Wednesday, January 12, 2022

The Tragedy of Macbeth, on Apple TV+

It has witches, a ghost, and “something wicked this way comes.” “The Scottish Play” is not exactly horror, but it was probably as close as you could get in Elizabethan times. This still is not exactly a “Horror Macbeth,” but the Thane exists in a landscape not unlike that roamed by the Knight in The Seventh Seal, residing in a castle worthy of vintage German expressionism. Joel (without Ethan) Coen mines considerable fresh inspiration from Shakespeare in his visually striking adaption of The Tragedy of Macbeth, which starts streaming Friday on Apple TV+.

Macbeth, so you should know the story by now. This time around the Thane and Lady Macbeth are maybe a little older and a little more jaded, but the story remains the same (and wisely so). However, the variations are particularly interesting this time around, especially the three witches. In fact, it might just be one witch, with three fractured personas or maybe she is a demonic spirit. The way Coen presents her and Kathryn Hunter plays her/them leaves her true nature open to interpretation, but whatever she might be, she is profoundly sinister.

In contrast, Coen largely de-emphasizes the ghost, rendering it a fleeting illusion of Macbeth’s fevered mind. Of course, there are plenty of killings that Coen stages with visceral intimacy. There is nothing more personal than betrayal and murder, which Coen rubs Macbeth’s nose in—and immerses the viewer. However, what really distinguishes the film is the starkly stylized set design that suggests vintage 1930s Universal gothic monster films, by way of M.C. Escher. This film looks amazing, in a cold, severe, drafty, imposing kind of way. Living in Macbeth’s castle is almost unimaginable, but it makes for great cinema.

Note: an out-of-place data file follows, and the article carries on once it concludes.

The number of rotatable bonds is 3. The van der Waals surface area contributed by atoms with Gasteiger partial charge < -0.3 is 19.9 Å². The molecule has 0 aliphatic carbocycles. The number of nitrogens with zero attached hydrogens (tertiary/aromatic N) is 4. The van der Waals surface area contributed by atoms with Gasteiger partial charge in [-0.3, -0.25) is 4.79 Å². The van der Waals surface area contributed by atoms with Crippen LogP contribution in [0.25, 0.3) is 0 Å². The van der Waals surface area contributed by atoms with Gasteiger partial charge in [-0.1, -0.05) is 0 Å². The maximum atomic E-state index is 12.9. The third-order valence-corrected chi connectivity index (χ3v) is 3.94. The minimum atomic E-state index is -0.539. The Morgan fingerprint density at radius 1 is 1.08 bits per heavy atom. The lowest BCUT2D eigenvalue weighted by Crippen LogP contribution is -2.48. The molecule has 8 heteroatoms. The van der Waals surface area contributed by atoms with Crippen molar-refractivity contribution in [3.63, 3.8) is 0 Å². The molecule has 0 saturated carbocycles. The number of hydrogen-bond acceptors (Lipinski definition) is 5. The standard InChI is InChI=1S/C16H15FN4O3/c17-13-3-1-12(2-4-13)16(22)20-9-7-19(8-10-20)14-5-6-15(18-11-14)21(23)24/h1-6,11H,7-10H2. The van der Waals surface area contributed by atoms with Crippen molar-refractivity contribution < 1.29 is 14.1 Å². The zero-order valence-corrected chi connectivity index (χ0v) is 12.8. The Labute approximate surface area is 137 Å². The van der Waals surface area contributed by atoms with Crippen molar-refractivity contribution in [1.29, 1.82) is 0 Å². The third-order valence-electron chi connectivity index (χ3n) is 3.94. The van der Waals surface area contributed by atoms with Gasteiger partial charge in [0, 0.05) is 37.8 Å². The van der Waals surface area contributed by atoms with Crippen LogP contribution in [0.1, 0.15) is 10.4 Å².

Running an hour and forty-five minutes, Coen’s
Macbeth is about equal in length to Orson Welle’s adaption, and a bit shorter than the Michael Fassbender Macbeth, and considerably briefer than Polanski’s take. It is briskly paced, but the Thane’s transition from loyal vassal to murderous sociopath is more noticeably abrupt. Of course, viewers know he is Macbeth, so they should be able to fill in the gaps themselves.

Denzel Washington fulfills our expectations in the notorious role and even manages to surprise with the degree to which his Macbeth is tormented by his own crimes. It is a massively moody and angsty performance, but also a very legitimate spin on the character that we do not often see. In contrast, Frances McDormand’s Lady Macbeth lives up to her reputation and then some.

Hunter is exceptionally weird and creepy as the witches, bringing an unusual physicality to the role[s]. Brendan Gleeson is perfectly cast as Duncan, the ill-fated King, whose death scene is especially memorable. However, Alex Hassell truly won the Shakespearean interpretation lottery as Ross, who is usually a rather matter-of-fact supporting character, but this time becomes an intriguingly ambiguous and mysterious trickster figure.

Joel Coen’s vision of
Macbeth might not be the best film version ever, but it has some pretty impressive competition for the title. The point is he found ways to make the familiar drama feel fresh and potent. Frankly, new film adaptations of Shakespearean ought to be regularly produced, because these dramas are meant to be re-staged and re-interpreted. Coen’s film perfectly illustrates the point. It looks incredible, with all kinds of credit due to Bruno Delbonnel’s arresting black-and-white cinematography and features some of the best screen thesps in the business stretching themselves, for profitable returns. Very highly recommended, The Tragedy of Macbeth starts streaming Friday (1/14) on Apple TV+.